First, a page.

> what I used to tell some
> customers when I was in the custom stereo business -- people for
whom
> we'd fixed
> Sony and Fisher junk and all department store brands (and, alas,
some
> Yamaha, too):
> treat it very gently and it will last for you. My feeling is that
the
> Aerostar, despite it's
> being a truck, with a few heavy-duty exceptions, is really a
light-duty
> product. Not
> for driving on rocks. An the other hand, if you want to enjoy all
the
> rattles that develop
> as you quickly drive it into the ground on on the dirt roads, you
can
> call it quits when
> the puny automatic transmission gives out. I wish that this weren't
> true, but I'm afraid
> that it is.
>
> Richard
>
> ==========================================================
> To unsubscribe, send email to: listar ford-trucks.com with
> the words "unsubscribe small-list" in the subject of the
> message.
>
>


------------------------------

From: "Chris Oostveen" i2k.com>
Subject: Re: Cure for boredom 2
Date: Sun, 16 Apr 2000 13:40:39 -0400



> Aerostar is basically a van style body on a basic Ranger frame, even
> the AWD models are not the same as the Ranger 4x4 model. Aerostar is
> good for road warriors (translate commuters and family haulers) but

Looking at the bottom of my Aerostar it looks as though the *frame* is an
integral part of the body and could not be removed if you wanted to. A
friend of mine is in the process of converting his to 4wd using a ranger
frame. He is attaching the long bed ranger frame to the Aerostar's *frame*.
By doing so he will have a taller Aerostar, but will be 4wd and all of the
Rangers chassis parts will remain intact.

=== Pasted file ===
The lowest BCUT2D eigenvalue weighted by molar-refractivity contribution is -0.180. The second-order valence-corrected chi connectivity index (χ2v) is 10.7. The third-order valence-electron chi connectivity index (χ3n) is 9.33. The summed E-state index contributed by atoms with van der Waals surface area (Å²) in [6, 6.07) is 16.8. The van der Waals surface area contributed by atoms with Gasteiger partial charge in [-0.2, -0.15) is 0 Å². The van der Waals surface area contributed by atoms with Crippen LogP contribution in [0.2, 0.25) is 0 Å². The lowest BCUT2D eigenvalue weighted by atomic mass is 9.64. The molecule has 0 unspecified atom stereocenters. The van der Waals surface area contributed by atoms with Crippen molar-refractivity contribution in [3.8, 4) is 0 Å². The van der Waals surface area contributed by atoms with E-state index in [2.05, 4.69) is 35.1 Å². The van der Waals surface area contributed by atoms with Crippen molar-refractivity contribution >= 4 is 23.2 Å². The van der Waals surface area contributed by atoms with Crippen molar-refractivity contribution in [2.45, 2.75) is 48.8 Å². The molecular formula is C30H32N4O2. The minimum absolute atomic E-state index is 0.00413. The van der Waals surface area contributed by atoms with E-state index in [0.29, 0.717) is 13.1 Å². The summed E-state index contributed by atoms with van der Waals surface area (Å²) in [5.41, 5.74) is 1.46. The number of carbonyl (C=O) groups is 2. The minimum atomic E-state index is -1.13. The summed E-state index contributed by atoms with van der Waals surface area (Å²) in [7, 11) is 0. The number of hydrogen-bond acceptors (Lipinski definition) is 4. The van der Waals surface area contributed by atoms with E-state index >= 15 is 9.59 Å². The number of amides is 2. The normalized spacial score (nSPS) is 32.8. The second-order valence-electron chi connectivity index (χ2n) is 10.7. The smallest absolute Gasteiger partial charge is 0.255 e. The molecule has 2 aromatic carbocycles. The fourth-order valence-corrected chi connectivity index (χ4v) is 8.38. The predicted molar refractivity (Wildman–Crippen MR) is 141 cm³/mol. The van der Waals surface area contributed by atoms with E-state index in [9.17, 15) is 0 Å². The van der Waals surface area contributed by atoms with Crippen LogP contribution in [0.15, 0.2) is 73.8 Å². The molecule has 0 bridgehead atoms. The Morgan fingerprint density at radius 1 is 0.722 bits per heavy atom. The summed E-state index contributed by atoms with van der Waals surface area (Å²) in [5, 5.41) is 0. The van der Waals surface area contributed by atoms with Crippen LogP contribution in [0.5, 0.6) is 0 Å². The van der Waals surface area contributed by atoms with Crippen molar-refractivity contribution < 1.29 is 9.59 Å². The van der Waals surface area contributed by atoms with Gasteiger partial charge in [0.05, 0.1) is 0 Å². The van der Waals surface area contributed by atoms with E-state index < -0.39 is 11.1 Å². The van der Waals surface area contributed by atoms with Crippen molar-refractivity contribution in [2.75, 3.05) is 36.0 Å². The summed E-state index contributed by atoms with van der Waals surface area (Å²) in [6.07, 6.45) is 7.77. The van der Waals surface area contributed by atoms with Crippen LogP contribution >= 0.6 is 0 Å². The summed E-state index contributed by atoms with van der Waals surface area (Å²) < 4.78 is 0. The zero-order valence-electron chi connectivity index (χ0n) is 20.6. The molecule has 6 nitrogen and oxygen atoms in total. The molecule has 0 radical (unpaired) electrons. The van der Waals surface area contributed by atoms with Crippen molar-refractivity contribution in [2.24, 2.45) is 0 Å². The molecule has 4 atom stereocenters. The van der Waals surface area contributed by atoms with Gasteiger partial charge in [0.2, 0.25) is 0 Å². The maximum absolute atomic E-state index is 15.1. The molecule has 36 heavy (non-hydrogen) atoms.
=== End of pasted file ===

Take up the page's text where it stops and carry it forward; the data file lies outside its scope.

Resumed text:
Chris


------------------------------

Date: Sun, 16 Apr 2000 21:35:06 -0500
From: Buck Shoff sktc.net>
Subject: Re: Cure for boredom 2

Hi Dave,
It looks to me like it would be easier for you to aquire the
navigational type honey that you desire with a 4WD Ranger than a soccer
mom type van thingee. Old farts (your term) could probably use the
extra edge. :) There is another possibility, get a 4WD Explorer, then
any prospective honeys might mistake you for a yuppie instead of an old
fart. Get a good one, Ranger or Explorer, because beater 4WD's are by
definition usually -beat-. Try to stay away from the 2.9 engine, they
are known for cracking heads. Just 2 cents from a guy that owns,
operates, and loves a 94 Ranger 4WD. Not many rocks around here, but I
go where I want to go in mud and snow. One other piece of advice when
buying used, get the mostest for the leastest. Good luck with whatever
you end up with. Buck Shoff


Dukedad777 aol.com wrote:
>
> Hi all,
> Enjoyed this list for quite some time now, it's a great resource.
> I've had my 94 Ranger for almost a year now ( S-cab, 2wd, 4liter, auto, ) and
> the only mod. has been to 15" wheels from the 14" steel 4 spoke which I never
> liked. Apart from pinging on 87 octane it's been a reliable vehicle. Trouble
> is I'm bored with it, and don't see waiting for another 36 payments for a
> change. I thought long and hard and looked for a long time before buying and
> it's almost a perfect fit for my needs. But somethings missing ( besides a
> honey to navigate:- )

> So, do I buy a beater 4x4 and keep my 94, or trade it for earlier 90's
> 4x4, or go for an AWD Aerostar, got to stay in the "family" so as not to
> leave the list.

> TIA for replies, Dave

------------------------------

From: ThomasUcen premiereworld.de
Subject: AW: Re: EGR code!
Date: Mon, 17 Apr 2000 08:59:35 +0200

Von: George Kowal [mailto:gkowal earthlink.net]
Gesendet am: Samstag, 15. April 2000 07:01
An: small-list ford-trucks.com
Betreff: [small-list] Re: EGR code!


There's an online web site that lists the codes and how to read them.


Hi,
where can I find this website? It might be a good idea to have a second code
source next to my Well's book.

thanks,
Tom Ucen
1993 Aerostar 3.0L Ext.

------------------------------

End of small-list Digest V2000 #51
....